Fusing progressive rock with electronic ambience and dad rock with synth excursions, Ikons are in danger of getting into Madchester territory (or thy would be if they weren't Swedish). Luckily they just abourt manage to steer clear and the result is a record that confuses and confounds the complacent listener.
Opening with 'Slow Light', an eight-minute exploration redolent of the work of the Beta Band, it seems Ikons have crafted a record with sonic exploration firmly in mind. ‘Slow Light’’s space-age schtick aside, there is something graceful about the gradual introduction to the record. Each track here is not just an individual block; rather they build on each other, taking their predecessors achievements and pushing further forward.
This is best demonstrated by the opening trilogy of ‘Slow Light’, ‘Africa’ and ‘Honey’, starting from the spaced out prog of the first track, edging towards the New Order influenced synth rock of ‘Honey’. The progression quickly accelerates towards a darker, dirtier sound and climaxes with ‘Guns’; three minutes of dance rock powered on by a prowling Peter Hook-influenced bass line.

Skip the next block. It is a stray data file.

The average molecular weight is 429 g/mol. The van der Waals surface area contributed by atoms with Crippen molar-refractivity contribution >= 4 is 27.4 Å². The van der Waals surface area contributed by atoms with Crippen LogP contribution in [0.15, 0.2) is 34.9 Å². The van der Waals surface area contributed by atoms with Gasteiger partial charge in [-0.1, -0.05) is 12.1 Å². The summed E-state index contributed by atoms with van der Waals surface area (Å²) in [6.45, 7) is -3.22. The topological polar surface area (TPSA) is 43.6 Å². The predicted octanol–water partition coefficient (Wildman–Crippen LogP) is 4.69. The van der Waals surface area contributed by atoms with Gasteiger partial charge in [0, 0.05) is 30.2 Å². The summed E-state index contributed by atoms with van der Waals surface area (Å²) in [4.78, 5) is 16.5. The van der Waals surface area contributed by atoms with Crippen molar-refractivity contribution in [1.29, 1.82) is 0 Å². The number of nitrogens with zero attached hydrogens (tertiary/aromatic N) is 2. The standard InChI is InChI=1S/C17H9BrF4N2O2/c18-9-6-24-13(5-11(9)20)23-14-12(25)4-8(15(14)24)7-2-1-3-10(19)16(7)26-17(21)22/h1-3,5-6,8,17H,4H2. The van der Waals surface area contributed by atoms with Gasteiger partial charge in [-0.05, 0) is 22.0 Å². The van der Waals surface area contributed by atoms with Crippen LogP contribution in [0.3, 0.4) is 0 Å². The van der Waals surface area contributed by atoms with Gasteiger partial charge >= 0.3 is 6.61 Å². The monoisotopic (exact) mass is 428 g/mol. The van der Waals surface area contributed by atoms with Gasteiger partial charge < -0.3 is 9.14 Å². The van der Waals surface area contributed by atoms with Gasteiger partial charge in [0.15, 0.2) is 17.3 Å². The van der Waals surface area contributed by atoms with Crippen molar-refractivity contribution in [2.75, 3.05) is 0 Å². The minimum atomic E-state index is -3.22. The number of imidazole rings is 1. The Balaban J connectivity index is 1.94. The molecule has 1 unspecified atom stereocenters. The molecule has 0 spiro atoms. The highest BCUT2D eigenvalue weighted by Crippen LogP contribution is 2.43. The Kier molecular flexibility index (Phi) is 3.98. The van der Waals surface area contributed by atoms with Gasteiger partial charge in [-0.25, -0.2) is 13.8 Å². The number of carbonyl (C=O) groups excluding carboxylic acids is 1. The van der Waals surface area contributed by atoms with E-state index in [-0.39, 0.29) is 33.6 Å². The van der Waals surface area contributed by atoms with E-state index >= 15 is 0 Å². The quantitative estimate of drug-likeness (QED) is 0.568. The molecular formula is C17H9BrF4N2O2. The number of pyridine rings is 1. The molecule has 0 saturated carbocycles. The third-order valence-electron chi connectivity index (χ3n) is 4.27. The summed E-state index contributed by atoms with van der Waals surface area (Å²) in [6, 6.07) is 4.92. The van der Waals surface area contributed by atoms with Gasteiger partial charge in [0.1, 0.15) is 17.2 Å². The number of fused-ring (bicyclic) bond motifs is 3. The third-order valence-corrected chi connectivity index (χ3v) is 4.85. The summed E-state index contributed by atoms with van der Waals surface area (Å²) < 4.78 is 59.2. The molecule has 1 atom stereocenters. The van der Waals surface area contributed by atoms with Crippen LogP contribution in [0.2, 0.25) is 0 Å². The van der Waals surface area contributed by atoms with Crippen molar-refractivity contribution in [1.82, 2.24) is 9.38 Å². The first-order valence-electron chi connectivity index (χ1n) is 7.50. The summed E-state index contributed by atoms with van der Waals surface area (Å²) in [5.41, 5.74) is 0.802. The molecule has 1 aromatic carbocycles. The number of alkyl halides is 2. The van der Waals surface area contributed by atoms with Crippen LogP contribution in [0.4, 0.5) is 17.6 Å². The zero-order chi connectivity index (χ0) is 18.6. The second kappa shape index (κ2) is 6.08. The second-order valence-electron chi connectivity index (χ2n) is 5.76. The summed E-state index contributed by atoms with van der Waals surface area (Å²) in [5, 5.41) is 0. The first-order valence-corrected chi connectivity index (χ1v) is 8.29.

Driving bass coupled with electronic flirtations is certainly not the most novel approach but despite the familiar feel there is something about Ikons that sets them apart. Perhaps it’s the frenzied ferocity of ‘The Hawk’, a track that takes the pure sex of rock'n'roll only to reduce it to a fettered wreck. Or maybe it’s the fact that there is a distinct lack of fat Mancunians mooning over each under-worked over-hyped chord change.
Just when Ikons seem to rest upon their laurels, ‘Bye’ gives the record a shot in the arm. Draped in distortion and jangling arpeggios it reeks of the Jesus and Mary Chain, of the Velvet Underground circa ’67. The vocal sinks deep into the mix creating a lo-fi shot of pure brilliance, which unfortunately manages to undermine nearly all that has came before it.
These idiosyncrasies that make Ikons, and indeed Ikons, a compelling listen. While they won’t shock you as a straight-up proposition the dynamics of this record will at least prove satisfying.
6Will Metcalfe's Score